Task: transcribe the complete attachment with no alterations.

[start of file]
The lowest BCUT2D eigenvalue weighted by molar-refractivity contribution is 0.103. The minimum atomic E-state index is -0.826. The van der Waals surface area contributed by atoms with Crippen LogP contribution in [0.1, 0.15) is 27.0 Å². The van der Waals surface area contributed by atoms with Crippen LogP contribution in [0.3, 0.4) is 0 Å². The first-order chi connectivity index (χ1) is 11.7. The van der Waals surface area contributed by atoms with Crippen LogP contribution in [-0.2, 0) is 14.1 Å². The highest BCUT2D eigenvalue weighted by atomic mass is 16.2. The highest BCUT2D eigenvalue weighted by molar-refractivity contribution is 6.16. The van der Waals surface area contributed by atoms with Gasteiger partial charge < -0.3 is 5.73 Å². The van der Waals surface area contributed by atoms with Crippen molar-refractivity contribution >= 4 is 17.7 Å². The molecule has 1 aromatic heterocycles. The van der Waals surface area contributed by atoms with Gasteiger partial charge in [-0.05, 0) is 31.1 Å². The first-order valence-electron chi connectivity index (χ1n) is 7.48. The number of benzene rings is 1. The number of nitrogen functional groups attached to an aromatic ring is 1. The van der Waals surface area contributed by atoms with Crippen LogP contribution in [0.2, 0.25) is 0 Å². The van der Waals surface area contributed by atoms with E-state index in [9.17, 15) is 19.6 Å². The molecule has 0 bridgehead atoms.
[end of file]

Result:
The lowest BCUT2D eigenvalue weighted by molar-refractivity contribution is 0.103. The minimum atomic E-state index is -0.826. The van der Waals surface area contributed by atoms with Crippen LogP contribution in [0.1, 0.15) is 27.0 Å². The van der Waals surface area contributed by atoms with Crippen LogP contribution in [0.3, 0.4) is 0 Å². The first-order chi connectivity index (χ1) is 11.7. The van der Waals surface area contributed by atoms with Crippen LogP contribution in [-0.2, 0) is 14.1 Å². The highest BCUT2D eigenvalue weighted by atomic mass is 16.2. The highest BCUT2D eigenvalue weighted by molar-refractivity contribution is 6.16. The van der Waals surface area contributed by atoms with Gasteiger partial charge < -0.3 is 5.73 Å². The van der Waals surface area contributed by atoms with Crippen molar-refractivity contribution >= 4 is 17.7 Å². The molecule has 1 aromatic heterocycles. The van der Waals surface area contributed by atoms with Gasteiger partial charge in [-0.05, 0) is 31.1 Å². The first-order valence-electron chi connectivity index (χ1n) is 7.48. The number of benzene rings is 1. The number of nitrogen functional groups attached to an aromatic ring is 1. The van der Waals surface area contributed by atoms with Crippen LogP contribution in [0.2, 0.25) is 0 Å². The van der Waals surface area contributed by atoms with E-state index in [9.17, 15) is 19.6 Å². The molecule has 0 bridgehead atoms.